Step lively, stand and stay put, and allow the judge to scrutinize every inch of you. Shimmy the tail, act dignified and thoughtful, but exude enthusiasm.
Such is the job of a show champion.
Grand Champion Riley, a 5-year-old Clumber Spaniel bred by Sarah Beaird and Dennis FitzPatrick, is a top-10 champion who finds winning in conformation to be a breeze. However, his job becomes a lot more difficult outside the show ring.
Riley Steps Out of the Ring Into a Vest
For three years, Riley has performed full-time service dog duties for his handler, Lewis Franklin of Monmouth, Oregon, who suffers from post-traumatic stress disorder (PTSD). As a first sergeant with a total of 21 years in the U.S. Army and the Oregon National Guard, Franklin served two combat tours in Iraq and one tour during Hurricane Katrina.
“Riley is my constant companion, and he’s trained to monitor me throughout the day,” says Franklin. “He helps with my mobility and anxiety,” he says. “When 70-pound Riley puts his foot on me, it gets my attention. His behavior means he knows I’m beginning to feel upset, and I need to get to a safe place.”
“After he left the military, it took Lewis over a decade to realize a wall wasn’t going to blow up,” says Beaird, Lewis’s wife. “Today, if we’re driving, and he sees a bag at the side of the road, it reminds him of the one in Iraq that detonated the vehicle he was riding in.” When the car exploded, two men died, and Lewis suffered a traumatic brain injury, a concussion, and hearing loss.
The Clumber Spaniel’s loyalty and sixth sense boost Franklin’s well-being. The veteran credits the dog for helping him move from attending group therapy twice a month and visiting a psychologist two-to-four times a month, to needing almost no private psychology appointments.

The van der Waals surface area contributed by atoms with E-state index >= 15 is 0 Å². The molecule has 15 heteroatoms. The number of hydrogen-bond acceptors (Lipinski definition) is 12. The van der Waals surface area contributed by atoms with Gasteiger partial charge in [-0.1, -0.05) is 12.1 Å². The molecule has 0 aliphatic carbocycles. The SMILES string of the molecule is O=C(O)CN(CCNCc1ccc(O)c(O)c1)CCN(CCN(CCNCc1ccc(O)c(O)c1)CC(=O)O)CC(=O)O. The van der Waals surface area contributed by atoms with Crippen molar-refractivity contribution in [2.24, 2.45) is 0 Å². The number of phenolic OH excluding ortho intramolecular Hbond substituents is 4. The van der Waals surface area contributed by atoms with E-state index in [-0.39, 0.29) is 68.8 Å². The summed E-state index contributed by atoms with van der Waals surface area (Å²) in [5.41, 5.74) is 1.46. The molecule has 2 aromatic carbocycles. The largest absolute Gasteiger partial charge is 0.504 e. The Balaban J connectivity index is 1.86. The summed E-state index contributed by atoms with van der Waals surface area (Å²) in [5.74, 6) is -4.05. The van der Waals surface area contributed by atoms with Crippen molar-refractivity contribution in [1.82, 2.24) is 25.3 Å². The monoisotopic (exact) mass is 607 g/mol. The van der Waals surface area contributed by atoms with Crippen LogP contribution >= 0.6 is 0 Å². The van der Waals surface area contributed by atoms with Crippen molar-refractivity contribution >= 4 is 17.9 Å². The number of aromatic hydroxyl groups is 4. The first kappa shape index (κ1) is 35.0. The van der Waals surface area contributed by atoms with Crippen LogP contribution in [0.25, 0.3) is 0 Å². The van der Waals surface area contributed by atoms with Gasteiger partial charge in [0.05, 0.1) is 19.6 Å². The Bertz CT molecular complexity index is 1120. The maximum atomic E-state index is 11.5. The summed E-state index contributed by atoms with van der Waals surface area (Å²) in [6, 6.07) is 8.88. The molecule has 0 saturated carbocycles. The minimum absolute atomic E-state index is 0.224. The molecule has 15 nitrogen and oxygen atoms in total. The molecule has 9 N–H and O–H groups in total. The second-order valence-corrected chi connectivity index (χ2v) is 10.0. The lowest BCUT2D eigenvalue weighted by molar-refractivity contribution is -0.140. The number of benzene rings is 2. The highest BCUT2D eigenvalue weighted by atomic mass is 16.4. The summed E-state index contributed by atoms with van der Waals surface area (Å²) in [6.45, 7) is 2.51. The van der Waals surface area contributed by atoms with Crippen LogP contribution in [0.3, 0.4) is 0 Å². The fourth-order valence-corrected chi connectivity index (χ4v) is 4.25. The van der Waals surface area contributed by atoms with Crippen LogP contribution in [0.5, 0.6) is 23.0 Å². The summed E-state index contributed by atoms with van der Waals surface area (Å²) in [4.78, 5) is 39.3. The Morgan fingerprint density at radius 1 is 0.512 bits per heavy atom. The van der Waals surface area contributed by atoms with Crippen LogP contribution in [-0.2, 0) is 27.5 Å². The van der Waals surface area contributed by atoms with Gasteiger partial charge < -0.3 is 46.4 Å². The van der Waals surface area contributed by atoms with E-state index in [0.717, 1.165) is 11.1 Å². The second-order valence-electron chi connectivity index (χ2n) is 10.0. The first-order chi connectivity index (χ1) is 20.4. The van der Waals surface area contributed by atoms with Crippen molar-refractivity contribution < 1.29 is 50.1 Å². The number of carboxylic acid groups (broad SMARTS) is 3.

Nosy in a Good Way
Why rely on a heavy-boned, long and low breed for a service dog? Labrador Retrievers and Golden Retrievers usually fill this position.
“This breed can do anything you ask of it,” says Jan Sutherland, president of the Clumber Spaniel Club of America. “They’re companion dogs who want to be with you, and they will adapt to anything.”
Because they are substantial and massive-boned with a deep chest, the Clumber has the power and endurance necessary to help support an owner with mobility issues.
This breed also has the right disposition to serve as someone’s constant companion. “I’ve spent time around Riley, and he’s a sweet dog,” says Sutherland. “He’s like a lot of gentle, loyal, and affectionate Clumbers with a desire to please. They can perform well as therapy, service, or support dogs.”
The largest of the AKC flushing spaniels, the primarily white Clumber has sparse lemon or orange markings, mostly on its face, and is a rare breed with unique qualities. It was one of the first 9 breeds the AKC recognized when it was founded in 1884.
“You don’t see many Clumbers around, but they’re extremely intuitive, with a strong sense of purpose while they work,” says Sutherland. “They know who they are, but they’re all about the nose.”
Clumber Spaniels excel at scent work, barn hunt, and tracking.
The breed’s ability to sniff odors and pursue their source often turns up oh-wow-oh-no results. According to Sutherland, Clumbers land themselves in trouble because they can open a pantry, find snacks, and excel at counter-surfing. “At only 18-to-20 inches in height, Clumbers don’t seem tall enough to reach food left in the kitchen, but their long bodies let them reach even the back of the counter.”